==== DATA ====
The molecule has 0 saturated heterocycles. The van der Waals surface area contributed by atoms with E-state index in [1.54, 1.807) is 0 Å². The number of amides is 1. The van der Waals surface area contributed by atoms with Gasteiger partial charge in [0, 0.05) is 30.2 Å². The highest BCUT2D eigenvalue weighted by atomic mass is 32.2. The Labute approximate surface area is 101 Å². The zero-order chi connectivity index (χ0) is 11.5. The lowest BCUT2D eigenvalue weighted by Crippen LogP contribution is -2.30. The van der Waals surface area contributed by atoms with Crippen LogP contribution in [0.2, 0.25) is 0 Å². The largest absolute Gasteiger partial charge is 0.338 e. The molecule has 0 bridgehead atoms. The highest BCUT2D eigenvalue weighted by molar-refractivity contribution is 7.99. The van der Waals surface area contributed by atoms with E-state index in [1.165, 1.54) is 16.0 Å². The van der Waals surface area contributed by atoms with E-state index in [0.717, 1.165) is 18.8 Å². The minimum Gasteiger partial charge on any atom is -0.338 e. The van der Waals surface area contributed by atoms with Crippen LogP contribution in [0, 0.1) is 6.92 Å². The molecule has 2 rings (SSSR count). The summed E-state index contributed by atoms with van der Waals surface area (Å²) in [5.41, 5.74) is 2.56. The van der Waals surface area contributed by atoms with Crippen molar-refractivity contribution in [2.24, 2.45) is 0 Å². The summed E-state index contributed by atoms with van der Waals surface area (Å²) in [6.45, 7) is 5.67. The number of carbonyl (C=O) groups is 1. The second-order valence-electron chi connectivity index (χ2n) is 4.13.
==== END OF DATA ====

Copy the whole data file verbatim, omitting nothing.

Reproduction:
The molecule has 0 saturated heterocycles. The van der Waals surface area contributed by atoms with E-state index in [1.54, 1.807) is 0 Å². The number of amides is 1. The van der Waals surface area contributed by atoms with Gasteiger partial charge in [0, 0.05) is 30.2 Å². The highest BCUT2D eigenvalue weighted by atomic mass is 32.2. The Labute approximate surface area is 101 Å². The zero-order chi connectivity index (χ0) is 11.5. The lowest BCUT2D eigenvalue weighted by Crippen LogP contribution is -2.30. The van der Waals surface area contributed by atoms with Crippen LogP contribution in [0.2, 0.25) is 0 Å². The largest absolute Gasteiger partial charge is 0.338 e. The molecule has 0 bridgehead atoms. The highest BCUT2D eigenvalue weighted by molar-refractivity contribution is 7.99. The van der Waals surface area contributed by atoms with E-state index in [1.165, 1.54) is 16.0 Å². The van der Waals surface area contributed by atoms with E-state index in [0.717, 1.165) is 18.8 Å². The minimum Gasteiger partial charge on any atom is -0.338 e. The van der Waals surface area contributed by atoms with Crippen LogP contribution in [0, 0.1) is 6.92 Å². The molecule has 2 rings (SSSR count). The summed E-state index contributed by atoms with van der Waals surface area (Å²) in [5.41, 5.74) is 2.56. The van der Waals surface area contributed by atoms with Crippen molar-refractivity contribution in [2.24, 2.45) is 0 Å². The summed E-state index contributed by atoms with van der Waals surface area (Å²) in [6.45, 7) is 5.67. The number of carbonyl (C=O) groups is 1. The second-order valence-electron chi connectivity index (χ2n) is 4.13.